Training for Semana Santa in Seville

Holy week is fast approaching, and in Sevilla the devout are training hard for a demanding test of faith—carrying massive floats on their shoulders for the annual parade.


Training for Semana Santa in Seville

Getting lost in the alleys of a new city is certain to bring a surprise or two, and a recent wander through Sevilla brought me, by pure accident, face to face with two teams of costaleros training for the holy week parade.

As part of the holy week processions, these penitents, the costaleros, carry a burden on their shoulders, as Jesus is said to have carried his own cross to his own crucifixion. Over one-hundred floats depicting scenes from the passion weighing as much as 1.000kg each are borne on the shoulders of teams of men through the city. They are carried as an act of religious education, and as penance for their own sins.

It is hard work. So they train. They train every week. They train carrying rigs weighed down with sand, with cement, with steel I-beams. They train in the sun, and they train in the rain. Many of them will be carrying their sacred and delicate burden—the pasos, gilded life-sized depictions of scenes from the last days of Jesus’s life—for hours.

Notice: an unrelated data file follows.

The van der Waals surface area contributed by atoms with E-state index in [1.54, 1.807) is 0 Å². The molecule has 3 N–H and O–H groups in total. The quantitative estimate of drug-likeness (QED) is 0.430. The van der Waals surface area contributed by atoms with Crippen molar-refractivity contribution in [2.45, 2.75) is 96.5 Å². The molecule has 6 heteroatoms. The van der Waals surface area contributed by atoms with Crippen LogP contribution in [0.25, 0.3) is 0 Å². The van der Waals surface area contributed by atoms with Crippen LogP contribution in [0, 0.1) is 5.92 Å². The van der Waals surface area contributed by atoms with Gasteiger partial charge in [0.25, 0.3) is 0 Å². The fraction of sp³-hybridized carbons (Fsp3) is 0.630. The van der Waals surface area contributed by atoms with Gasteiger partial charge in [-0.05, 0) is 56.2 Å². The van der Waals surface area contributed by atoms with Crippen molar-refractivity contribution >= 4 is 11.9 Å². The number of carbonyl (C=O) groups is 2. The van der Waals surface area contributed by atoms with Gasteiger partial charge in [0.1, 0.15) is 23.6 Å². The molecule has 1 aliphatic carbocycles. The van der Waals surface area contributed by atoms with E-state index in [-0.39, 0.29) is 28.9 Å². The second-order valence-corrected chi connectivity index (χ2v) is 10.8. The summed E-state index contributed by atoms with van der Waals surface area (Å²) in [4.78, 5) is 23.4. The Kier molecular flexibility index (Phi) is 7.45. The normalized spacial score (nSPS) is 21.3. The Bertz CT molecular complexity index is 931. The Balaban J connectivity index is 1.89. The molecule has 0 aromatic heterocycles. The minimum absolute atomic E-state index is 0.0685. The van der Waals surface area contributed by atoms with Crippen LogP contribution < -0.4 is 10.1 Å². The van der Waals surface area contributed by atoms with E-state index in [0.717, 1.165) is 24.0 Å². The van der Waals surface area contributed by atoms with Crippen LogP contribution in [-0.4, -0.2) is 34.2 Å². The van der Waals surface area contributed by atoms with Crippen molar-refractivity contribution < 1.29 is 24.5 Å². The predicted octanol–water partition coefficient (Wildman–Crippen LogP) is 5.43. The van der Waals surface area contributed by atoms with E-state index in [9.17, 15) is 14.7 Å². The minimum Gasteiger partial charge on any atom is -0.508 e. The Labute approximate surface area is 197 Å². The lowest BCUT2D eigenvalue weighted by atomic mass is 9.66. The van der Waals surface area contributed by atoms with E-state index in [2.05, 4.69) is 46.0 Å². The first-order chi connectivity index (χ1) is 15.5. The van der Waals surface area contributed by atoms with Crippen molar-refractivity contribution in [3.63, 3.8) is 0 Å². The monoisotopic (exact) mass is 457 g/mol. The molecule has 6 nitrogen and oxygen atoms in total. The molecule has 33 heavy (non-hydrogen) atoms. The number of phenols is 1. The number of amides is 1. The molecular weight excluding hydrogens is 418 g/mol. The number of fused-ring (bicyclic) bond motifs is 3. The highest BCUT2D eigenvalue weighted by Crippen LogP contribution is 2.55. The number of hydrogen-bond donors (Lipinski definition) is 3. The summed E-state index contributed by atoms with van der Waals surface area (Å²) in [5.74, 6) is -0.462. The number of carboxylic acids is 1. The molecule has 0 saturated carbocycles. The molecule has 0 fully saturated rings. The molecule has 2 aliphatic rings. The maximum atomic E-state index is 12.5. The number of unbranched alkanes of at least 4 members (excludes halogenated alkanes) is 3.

They train in shifts. Having arrived at the Cathedral of Sevilla from their home church elsewhere in the city, they set their burden down to rest and to change teams. Twenty-four tired men out, twenty-four fresh men in.

They are coached. In the parade, they will be invisible, hidden in the skirts of their elaborate floats, their shuffling feat the only sign that humans are the propulsion. Which means they will also be blind. Their capataz guides them, making sure they memorize the movements, flowing through the tight alleys.

On top of each rig is a llamador, a knocker, a hammer really, that the capataz uses to signal to the team when it is time to lift and begin moving.

Knock, knock, knock, everyone stand, everyone lift.

The floats are crowded, the costaleros can barely see the person ahead of them. Music is the key to remaining in sync, to keeping the float aloft and moving forward. In a parade, a marching band will provide the necessary music. But on training day, the team depends on a car stereo strapped to the back of the training rig to provide the musical cues. Beat, step, beat, step, beat, turn.

At the cathedral, they must turn to return home. They must navigate around the other floats. One more heave, one more press forward, they are only halfway done for today.


Images captured with a Fujifilm X-Pro3 with Fujinon XF 35mm F2 R WR lens.

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